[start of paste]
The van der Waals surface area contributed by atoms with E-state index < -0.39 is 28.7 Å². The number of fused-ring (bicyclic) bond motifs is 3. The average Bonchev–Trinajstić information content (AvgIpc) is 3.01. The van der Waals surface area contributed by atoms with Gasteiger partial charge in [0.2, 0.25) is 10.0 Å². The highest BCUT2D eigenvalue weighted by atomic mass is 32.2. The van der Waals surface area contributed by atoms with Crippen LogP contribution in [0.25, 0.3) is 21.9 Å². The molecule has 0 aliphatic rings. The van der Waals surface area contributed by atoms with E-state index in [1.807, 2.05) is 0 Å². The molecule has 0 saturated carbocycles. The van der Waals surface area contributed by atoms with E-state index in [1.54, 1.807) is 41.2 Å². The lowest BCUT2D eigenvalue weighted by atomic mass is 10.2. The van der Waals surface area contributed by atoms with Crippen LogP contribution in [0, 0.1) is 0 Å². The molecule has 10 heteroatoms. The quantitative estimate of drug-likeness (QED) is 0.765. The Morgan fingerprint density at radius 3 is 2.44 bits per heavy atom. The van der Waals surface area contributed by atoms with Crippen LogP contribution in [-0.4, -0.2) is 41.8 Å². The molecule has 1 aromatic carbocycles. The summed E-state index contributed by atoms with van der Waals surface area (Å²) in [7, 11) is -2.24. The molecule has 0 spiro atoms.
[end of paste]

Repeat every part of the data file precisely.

The van der Waals surface area contributed by atoms with E-state index < -0.39 is 28.7 Å². The number of fused-ring (bicyclic) bond motifs is 3. The average Bonchev–Trinajstić information content (AvgIpc) is 3.01. The van der Waals surface area contributed by atoms with Gasteiger partial charge in [0.2, 0.25) is 10.0 Å². The highest BCUT2D eigenvalue weighted by atomic mass is 32.2. The van der Waals surface area contributed by atoms with Crippen LogP contribution in [0.25, 0.3) is 21.9 Å². The molecule has 0 aliphatic rings. The van der Waals surface area contributed by atoms with E-state index in [1.807, 2.05) is 0 Å². The molecule has 0 saturated carbocycles. The van der Waals surface area contributed by atoms with E-state index in [1.54, 1.807) is 41.2 Å². The lowest BCUT2D eigenvalue weighted by atomic mass is 10.2. The van der Waals surface area contributed by atoms with Crippen LogP contribution in [0, 0.1) is 0 Å². The molecule has 10 heteroatoms. The quantitative estimate of drug-likeness (QED) is 0.765. The Morgan fingerprint density at radius 3 is 2.44 bits per heavy atom. The van der Waals surface area contributed by atoms with Crippen LogP contribution in [-0.4, -0.2) is 41.8 Å². The molecule has 1 aromatic carbocycles. The summed E-state index contributed by atoms with van der Waals surface area (Å²) in [7, 11) is -2.24. The molecule has 0 spiro atoms.